tubules to twist. Believed to develop from abnormal phosphorylation
• Amyloid plaques: deposits of aluminum silicate and amyloid peptides (beta-
amyloid) believed to cause loss of neurons and vascular damage. Obstruct
• These plaques/tangles normally appear in aging people but Alzheimer’s is
diagnosed by the extent of these and the regions of the brain that they gravitate
Loss of neurons is a common feature, especially in the temporal area.
• If neurons can’t communicate with major memory areas within cortex, significant
memory loss may occur.
Loss of neurons also leads to changes in anatomical structure, may point to
enlargement of ventricles in Alzheimer’s disease.
Present in 10% of people aged 65+ and 25% over 80. Also has inherited genetic
• If a person has a first-degree relative with the disease, it doubles their chance of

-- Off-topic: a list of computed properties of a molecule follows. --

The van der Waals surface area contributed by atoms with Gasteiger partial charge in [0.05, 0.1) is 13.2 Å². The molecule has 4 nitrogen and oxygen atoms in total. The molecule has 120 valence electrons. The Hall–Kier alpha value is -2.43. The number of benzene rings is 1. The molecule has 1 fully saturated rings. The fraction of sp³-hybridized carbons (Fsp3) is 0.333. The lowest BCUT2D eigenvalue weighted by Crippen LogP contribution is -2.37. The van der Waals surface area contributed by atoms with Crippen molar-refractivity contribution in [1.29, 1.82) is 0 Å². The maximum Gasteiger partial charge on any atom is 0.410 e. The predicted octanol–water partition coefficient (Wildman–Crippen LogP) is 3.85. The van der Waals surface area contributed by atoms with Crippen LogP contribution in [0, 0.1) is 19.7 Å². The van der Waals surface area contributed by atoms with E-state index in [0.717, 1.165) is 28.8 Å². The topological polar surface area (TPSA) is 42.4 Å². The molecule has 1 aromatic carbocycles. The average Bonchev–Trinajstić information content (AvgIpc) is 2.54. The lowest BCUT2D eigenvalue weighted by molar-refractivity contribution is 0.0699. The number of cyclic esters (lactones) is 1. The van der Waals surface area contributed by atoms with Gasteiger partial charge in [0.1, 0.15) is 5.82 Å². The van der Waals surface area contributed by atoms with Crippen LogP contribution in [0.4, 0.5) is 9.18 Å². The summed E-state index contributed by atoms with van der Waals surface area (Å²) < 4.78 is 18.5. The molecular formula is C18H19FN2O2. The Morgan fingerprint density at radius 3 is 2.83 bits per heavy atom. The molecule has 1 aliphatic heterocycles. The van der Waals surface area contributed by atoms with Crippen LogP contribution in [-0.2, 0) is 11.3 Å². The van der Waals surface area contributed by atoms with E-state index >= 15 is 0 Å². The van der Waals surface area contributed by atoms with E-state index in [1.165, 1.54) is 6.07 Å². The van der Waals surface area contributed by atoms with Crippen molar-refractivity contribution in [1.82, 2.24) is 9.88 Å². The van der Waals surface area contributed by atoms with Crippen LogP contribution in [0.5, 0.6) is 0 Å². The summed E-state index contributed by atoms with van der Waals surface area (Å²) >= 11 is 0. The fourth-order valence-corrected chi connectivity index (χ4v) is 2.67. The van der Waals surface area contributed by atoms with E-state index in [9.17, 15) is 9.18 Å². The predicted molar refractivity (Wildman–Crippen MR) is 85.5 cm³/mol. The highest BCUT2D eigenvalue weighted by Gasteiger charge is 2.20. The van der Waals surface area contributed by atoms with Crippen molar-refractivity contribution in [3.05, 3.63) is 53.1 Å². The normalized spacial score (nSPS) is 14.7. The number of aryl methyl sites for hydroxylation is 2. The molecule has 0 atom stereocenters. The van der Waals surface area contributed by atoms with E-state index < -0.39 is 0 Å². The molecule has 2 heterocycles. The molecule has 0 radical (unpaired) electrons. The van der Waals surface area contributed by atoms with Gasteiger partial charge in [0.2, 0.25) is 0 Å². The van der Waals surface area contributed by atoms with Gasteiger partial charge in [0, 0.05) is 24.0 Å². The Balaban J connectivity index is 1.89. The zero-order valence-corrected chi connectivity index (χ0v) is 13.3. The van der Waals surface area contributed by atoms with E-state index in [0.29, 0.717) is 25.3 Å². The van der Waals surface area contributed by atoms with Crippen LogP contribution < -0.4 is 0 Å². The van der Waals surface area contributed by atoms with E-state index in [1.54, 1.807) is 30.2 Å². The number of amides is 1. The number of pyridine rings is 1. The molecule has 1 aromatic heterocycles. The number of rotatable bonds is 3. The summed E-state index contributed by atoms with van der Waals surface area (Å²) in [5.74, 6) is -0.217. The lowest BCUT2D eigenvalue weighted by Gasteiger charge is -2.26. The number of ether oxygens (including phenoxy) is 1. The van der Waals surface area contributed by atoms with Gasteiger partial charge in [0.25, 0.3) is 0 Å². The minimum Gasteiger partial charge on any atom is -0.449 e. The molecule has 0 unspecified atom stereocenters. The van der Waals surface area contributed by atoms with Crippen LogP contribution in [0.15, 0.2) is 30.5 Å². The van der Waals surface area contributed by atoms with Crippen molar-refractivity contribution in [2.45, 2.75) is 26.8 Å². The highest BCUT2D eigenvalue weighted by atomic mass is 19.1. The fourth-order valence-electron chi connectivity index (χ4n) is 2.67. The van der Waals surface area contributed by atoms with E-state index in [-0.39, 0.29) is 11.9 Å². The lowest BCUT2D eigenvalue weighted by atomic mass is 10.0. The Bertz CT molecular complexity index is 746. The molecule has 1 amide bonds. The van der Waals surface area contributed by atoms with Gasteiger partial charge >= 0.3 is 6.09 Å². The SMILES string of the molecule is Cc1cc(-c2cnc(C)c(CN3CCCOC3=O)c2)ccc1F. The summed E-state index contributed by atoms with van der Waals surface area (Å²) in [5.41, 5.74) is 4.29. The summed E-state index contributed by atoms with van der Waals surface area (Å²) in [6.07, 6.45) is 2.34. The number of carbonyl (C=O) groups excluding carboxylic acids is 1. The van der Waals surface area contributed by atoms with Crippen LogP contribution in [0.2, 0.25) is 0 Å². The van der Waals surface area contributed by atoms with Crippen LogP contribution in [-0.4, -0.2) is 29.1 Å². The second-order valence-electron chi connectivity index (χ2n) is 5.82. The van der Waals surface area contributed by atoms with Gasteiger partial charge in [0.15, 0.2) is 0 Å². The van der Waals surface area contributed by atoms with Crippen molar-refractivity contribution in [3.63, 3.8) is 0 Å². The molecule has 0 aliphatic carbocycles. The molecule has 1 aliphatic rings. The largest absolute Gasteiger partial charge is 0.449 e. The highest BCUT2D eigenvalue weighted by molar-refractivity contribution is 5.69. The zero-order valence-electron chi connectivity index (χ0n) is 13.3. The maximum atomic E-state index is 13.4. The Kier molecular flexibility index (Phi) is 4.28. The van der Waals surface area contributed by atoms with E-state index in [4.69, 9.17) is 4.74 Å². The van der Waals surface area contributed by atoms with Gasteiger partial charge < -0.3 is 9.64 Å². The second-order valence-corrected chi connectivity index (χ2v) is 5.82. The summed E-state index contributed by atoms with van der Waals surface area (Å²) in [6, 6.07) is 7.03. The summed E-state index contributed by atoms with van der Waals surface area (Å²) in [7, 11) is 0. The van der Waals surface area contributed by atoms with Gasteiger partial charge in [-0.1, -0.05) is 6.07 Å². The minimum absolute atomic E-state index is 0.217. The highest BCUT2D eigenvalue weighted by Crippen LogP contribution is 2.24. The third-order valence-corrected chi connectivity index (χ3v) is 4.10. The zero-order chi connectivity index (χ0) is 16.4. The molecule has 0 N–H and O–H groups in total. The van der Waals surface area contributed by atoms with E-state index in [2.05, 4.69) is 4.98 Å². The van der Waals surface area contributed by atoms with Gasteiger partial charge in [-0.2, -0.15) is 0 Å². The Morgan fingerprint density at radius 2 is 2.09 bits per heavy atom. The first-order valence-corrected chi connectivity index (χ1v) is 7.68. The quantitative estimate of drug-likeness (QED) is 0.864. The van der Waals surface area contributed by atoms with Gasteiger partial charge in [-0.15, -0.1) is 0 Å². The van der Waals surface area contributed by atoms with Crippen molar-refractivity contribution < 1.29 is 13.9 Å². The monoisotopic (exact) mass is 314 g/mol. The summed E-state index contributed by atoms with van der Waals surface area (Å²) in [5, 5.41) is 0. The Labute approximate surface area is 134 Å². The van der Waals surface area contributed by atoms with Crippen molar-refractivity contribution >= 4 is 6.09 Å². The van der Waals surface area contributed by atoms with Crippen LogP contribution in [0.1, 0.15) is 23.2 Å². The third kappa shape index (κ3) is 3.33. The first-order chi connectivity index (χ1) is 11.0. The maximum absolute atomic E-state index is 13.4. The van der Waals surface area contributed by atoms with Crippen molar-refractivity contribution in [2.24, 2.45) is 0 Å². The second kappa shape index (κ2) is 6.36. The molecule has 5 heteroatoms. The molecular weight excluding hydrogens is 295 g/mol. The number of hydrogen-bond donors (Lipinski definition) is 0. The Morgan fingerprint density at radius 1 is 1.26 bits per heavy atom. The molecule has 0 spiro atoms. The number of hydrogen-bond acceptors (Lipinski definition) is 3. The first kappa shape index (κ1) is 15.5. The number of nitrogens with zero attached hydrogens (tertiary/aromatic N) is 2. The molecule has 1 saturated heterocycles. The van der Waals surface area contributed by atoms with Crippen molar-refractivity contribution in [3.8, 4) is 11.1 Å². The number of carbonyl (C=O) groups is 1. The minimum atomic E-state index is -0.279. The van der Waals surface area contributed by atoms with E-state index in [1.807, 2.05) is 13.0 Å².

acquiring the disease.
Three well-established risk factors for Alzheimer’s:
• The gene for the protein apolipoprotein E (Apo E) on chromosome 19. Is a
naturally occurring protein, helps to carry phospholipids and cholesterol within
o The E4 allele (any one of a number of viable DNA codings that occupy a
given position on a chromosome) has been linked to various disorders
• Down syndrome. Almost all individuals with this show mental and physical
deterioration characteristic of Alzheimer’s if they live longer than 30-40 years. Other factors:
• Being female
• Lower levels of education
• Exposure to aluminum in drinking water
• Traumatic brain injury – controversial. The more serious an injury, the more likely
the person will develop the disease.
• Low level of estrogen in postmenopausal women – controversial. May be
confounded with educational level and socioeconomic status
Most distinguishing cognitive feature of Alzheimer’s is severe verbal memory difficulties.
• Difficulty is in all stages of memory
• Other issues:
o Psychomotor performance
o Language/speech fluency
o Complex reasoning
Treatment for Alzheimer’s:
• Drinking red wine as preventative (antioxidants have protective effect)
• Medications that stop the development of amyloid plaques